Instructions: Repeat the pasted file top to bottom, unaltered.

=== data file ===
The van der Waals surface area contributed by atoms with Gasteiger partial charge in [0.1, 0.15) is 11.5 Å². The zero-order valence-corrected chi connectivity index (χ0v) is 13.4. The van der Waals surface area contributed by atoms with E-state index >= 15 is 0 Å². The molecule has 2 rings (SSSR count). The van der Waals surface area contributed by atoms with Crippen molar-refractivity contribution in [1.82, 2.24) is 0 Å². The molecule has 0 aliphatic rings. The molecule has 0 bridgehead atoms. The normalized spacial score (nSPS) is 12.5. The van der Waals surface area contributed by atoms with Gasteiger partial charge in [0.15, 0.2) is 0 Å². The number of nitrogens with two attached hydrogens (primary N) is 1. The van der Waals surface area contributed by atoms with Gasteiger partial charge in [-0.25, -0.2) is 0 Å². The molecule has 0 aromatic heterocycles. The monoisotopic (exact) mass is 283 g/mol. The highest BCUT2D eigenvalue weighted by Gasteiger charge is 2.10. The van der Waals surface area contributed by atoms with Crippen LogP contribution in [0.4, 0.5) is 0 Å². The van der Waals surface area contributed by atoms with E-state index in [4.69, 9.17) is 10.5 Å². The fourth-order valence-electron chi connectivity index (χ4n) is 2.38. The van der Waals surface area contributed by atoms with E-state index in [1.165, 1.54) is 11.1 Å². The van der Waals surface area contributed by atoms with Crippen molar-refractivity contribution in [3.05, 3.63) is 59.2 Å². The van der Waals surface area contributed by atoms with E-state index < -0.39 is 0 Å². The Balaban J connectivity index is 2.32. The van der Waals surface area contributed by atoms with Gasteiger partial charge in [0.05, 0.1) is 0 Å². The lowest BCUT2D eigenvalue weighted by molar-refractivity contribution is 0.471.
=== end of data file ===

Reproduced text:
The van der Waals surface area contributed by atoms with Gasteiger partial charge in [0.1, 0.15) is 11.5 Å². The zero-order valence-corrected chi connectivity index (χ0v) is 13.4. The van der Waals surface area contributed by atoms with E-state index >= 15 is 0 Å². The molecule has 2 rings (SSSR count). The van der Waals surface area contributed by atoms with Crippen molar-refractivity contribution in [1.82, 2.24) is 0 Å². The molecule has 0 aliphatic rings. The molecule has 0 bridgehead atoms. The normalized spacial score (nSPS) is 12.5. The van der Waals surface area contributed by atoms with Gasteiger partial charge in [0.15, 0.2) is 0 Å². The number of nitrogens with two attached hydrogens (primary N) is 1. The van der Waals surface area contributed by atoms with Gasteiger partial charge in [-0.25, -0.2) is 0 Å². The molecule has 0 aromatic heterocycles. The monoisotopic (exact) mass is 283 g/mol. The highest BCUT2D eigenvalue weighted by Gasteiger charge is 2.10. The van der Waals surface area contributed by atoms with Crippen LogP contribution in [0.4, 0.5) is 0 Å². The van der Waals surface area contributed by atoms with E-state index in [4.69, 9.17) is 10.5 Å². The fourth-order valence-electron chi connectivity index (χ4n) is 2.38. The van der Waals surface area contributed by atoms with E-state index in [1.165, 1.54) is 11.1 Å². The van der Waals surface area contributed by atoms with Crippen molar-refractivity contribution in [3.05, 3.63) is 59.2 Å². The van der Waals surface area contributed by atoms with E-state index < -0.39 is 0 Å². The Balaban J connectivity index is 2.32. The van der Waals surface area contributed by atoms with Gasteiger partial charge in [0.05, 0.1) is 0 Å². The lowest BCUT2D eigenvalue weighted by molar-refractivity contribution is 0.471.